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The Conservation Conversation

I love the old hymn "All Creatures of Our God and King." Whether spiced up by David Crowder or belted out in the King's English, my soul is forever thankful to St. Francis of Assisi. When his 12th century refrain pops onto the screen in our sanctuary a burgeoning desire for God have me fearlessly belting out the lyrics.

Thou rushing wind that art so strong

Ye clouds that sail in Heaven along,

O praise Him! Alleluia!

This hymn carries my heart to the Creation story and to God's divine hand moving over the stillness of this planet, jolting it to life and movement and being. It takes me to Psalm 19 where "The heavens declare the glory of God, the skies proclaim the work of his hands." It carries me to Isaiah where the very mountains and hills burst forth with the life from God.

I cannot stand atop a mountain peak or soak my bare feet in the salty ocean without giving thanks to God for the blessings of Creation. Even in my youth, long before I knew the name of Jesus, my very soul would move and groan for God in nature. Several of the most poignant moments in my life have been in the fullness of God's created world.

I know the same is true for millions of people. Just think "summer camp."

Thus, the fired-up, cannot sit still, gotta shout it out feeling I get when I sing St. Francis' words.

This is a glimpse of my story as a Christian who cares deeply for the environment. Last month (April 22 to be exact) the world celebrated Earth Day. Millions of people across this terrestrial ball did their part to clean up trails, pick up trash, plant a tree etc. I applaud the efforts of this global event.

Yet many churches still find themselves frustrated by this planetary agenda. Perhaps politics turns them off. Some cry "pantheism" and fear worship of trees rather than God. Others simply feel pressured to respond to a movement that they do not believe God cares about. I understand these sentiments.

But churches need to begin to understand the rapidly growing camp, squarely rooted inside of evangelicalism, that says caring for the planet is not first and foremost about any of these issues. It is about caring for the gift of the earth that God gave us. The very streams, trees and even the fire ants and gnats that God put here to help us thrive and survive.

The Creation Care movement for Evangelicals is less about "mother earth" (even though St. Francis himself interestingly uses this term in the fourth verse of this hymn) and more about every day people doing their best to take Genesis 1:28-30 seriously.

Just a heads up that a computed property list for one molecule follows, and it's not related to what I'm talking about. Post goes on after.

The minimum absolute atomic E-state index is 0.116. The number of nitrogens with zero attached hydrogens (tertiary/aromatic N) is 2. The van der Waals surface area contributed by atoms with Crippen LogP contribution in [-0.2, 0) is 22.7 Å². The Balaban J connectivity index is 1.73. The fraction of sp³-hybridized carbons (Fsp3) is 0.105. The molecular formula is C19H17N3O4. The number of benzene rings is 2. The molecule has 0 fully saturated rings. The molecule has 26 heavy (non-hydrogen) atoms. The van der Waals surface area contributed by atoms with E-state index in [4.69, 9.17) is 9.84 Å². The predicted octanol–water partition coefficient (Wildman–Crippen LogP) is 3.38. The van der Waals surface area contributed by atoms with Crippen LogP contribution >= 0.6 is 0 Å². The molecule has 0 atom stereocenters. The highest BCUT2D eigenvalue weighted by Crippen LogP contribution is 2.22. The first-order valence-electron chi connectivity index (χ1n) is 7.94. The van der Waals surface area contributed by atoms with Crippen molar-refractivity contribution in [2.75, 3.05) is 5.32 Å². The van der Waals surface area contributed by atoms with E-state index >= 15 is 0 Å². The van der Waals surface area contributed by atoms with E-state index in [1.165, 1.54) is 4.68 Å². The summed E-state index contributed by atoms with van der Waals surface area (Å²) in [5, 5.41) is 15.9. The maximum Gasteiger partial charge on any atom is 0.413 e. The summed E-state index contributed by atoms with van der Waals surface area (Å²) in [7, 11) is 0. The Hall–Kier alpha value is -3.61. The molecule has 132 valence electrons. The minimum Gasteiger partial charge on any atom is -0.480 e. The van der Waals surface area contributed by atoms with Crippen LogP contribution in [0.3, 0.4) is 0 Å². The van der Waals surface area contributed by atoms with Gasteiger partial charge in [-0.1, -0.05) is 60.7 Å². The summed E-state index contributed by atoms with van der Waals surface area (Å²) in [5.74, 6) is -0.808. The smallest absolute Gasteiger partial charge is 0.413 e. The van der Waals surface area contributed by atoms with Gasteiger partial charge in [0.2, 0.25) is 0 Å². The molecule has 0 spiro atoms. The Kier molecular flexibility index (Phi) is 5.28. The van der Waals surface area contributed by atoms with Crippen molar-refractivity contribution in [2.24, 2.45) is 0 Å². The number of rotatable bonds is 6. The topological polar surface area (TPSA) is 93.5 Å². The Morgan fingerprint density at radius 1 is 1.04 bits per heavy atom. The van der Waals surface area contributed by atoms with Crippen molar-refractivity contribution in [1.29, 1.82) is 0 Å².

Christians who balk at this conversation often pull out tired arguments about worshipping trees or cite shabby politics. Yes, theology and politics play an absolutely vital role in this conversation. To assume differently would be utterly ignorant. But for the church to consistently slough off this movement and assume the conversation is only about politics or pantheism is to let bad theology reign.

Rather than forming a proper theology of Creation, many churches operate in a reactionary way and miss the opportunity to live as visionaries for what is possible on God's green earth. Therefore, they put care of the planet into the hands of everyone but the church.

Reclaiming this conversation to bring hope and healing to "all creatures of our God and King" is essential for the church. To read Psalm 19, Romans 1:20, Genesis 1 or to sing, "Let all things their Creator bless, and worship Him in humbleness," and then to leave church as if none of that actually applies is to thumb our noses up at God and say "thanks but no thanks."

To embrace the environmental conversation from a place of good theology, prayer, and a proper perspective on God is to help the church move toward the world and to empower the church to engage issues of justice, poverty and the planet (all three are inextricably linked). The church must move beyond the false dichotomy that says this conversation is either bad theology or bad politics. We must begin to live into the reality that this conversation is about caring for God's gift to us and the people of this world, present and future, to all creatures of our God and King.

How active is your church in this "conversation"? What can you do to make this conversation happen?

May12, 2010 at 2:21 PM

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